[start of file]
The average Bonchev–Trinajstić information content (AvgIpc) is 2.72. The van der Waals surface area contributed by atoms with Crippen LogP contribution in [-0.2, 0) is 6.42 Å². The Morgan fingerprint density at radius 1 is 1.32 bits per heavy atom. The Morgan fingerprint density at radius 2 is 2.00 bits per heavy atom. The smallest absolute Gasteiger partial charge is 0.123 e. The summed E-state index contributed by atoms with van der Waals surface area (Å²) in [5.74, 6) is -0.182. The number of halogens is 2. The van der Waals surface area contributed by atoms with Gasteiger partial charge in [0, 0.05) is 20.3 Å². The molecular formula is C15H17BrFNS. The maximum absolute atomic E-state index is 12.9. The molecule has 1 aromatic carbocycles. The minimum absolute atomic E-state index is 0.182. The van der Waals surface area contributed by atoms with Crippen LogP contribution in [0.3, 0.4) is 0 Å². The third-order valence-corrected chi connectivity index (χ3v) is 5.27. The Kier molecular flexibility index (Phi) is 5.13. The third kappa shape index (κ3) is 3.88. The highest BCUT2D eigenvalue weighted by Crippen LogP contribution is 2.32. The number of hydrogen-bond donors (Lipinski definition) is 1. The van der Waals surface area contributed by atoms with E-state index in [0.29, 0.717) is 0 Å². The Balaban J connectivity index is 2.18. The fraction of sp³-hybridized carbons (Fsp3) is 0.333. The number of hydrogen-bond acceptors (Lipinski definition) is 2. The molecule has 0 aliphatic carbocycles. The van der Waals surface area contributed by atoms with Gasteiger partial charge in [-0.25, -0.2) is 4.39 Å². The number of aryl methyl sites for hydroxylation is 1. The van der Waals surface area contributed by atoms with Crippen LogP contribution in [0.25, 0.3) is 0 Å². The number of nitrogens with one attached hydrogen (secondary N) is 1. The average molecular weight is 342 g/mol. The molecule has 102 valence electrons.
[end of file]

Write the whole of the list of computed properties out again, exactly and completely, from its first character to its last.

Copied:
The average Bonchev–Trinajstić information content (AvgIpc) is 2.72. The van der Waals surface area contributed by atoms with Crippen LogP contribution in [-0.2, 0) is 6.42 Å². The Morgan fingerprint density at radius 1 is 1.32 bits per heavy atom. The Morgan fingerprint density at radius 2 is 2.00 bits per heavy atom. The smallest absolute Gasteiger partial charge is 0.123 e. The summed E-state index contributed by atoms with van der Waals surface area (Å²) in [5.74, 6) is -0.182. The number of halogens is 2. The van der Waals surface area contributed by atoms with Gasteiger partial charge in [0, 0.05) is 20.3 Å². The molecular formula is C15H17BrFNS. The maximum absolute atomic E-state index is 12.9. The molecule has 1 aromatic carbocycles. The minimum absolute atomic E-state index is 0.182. The van der Waals surface area contributed by atoms with Crippen LogP contribution in [0.3, 0.4) is 0 Å². The third-order valence-corrected chi connectivity index (χ3v) is 5.27. The Kier molecular flexibility index (Phi) is 5.13. The third kappa shape index (κ3) is 3.88. The highest BCUT2D eigenvalue weighted by Crippen LogP contribution is 2.32. The number of hydrogen-bond donors (Lipinski definition) is 1. The van der Waals surface area contributed by atoms with E-state index in [0.29, 0.717) is 0 Å². The Balaban J connectivity index is 2.18. The fraction of sp³-hybridized carbons (Fsp3) is 0.333. The number of hydrogen-bond acceptors (Lipinski definition) is 2. The molecule has 0 aliphatic carbocycles. The van der Waals surface area contributed by atoms with Gasteiger partial charge in [-0.25, -0.2) is 4.39 Å². The number of aryl methyl sites for hydroxylation is 1. The van der Waals surface area contributed by atoms with Crippen LogP contribution in [0.25, 0.3) is 0 Å². The number of nitrogens with one attached hydrogen (secondary N) is 1. The average molecular weight is 342 g/mol. The molecule has 102 valence electrons.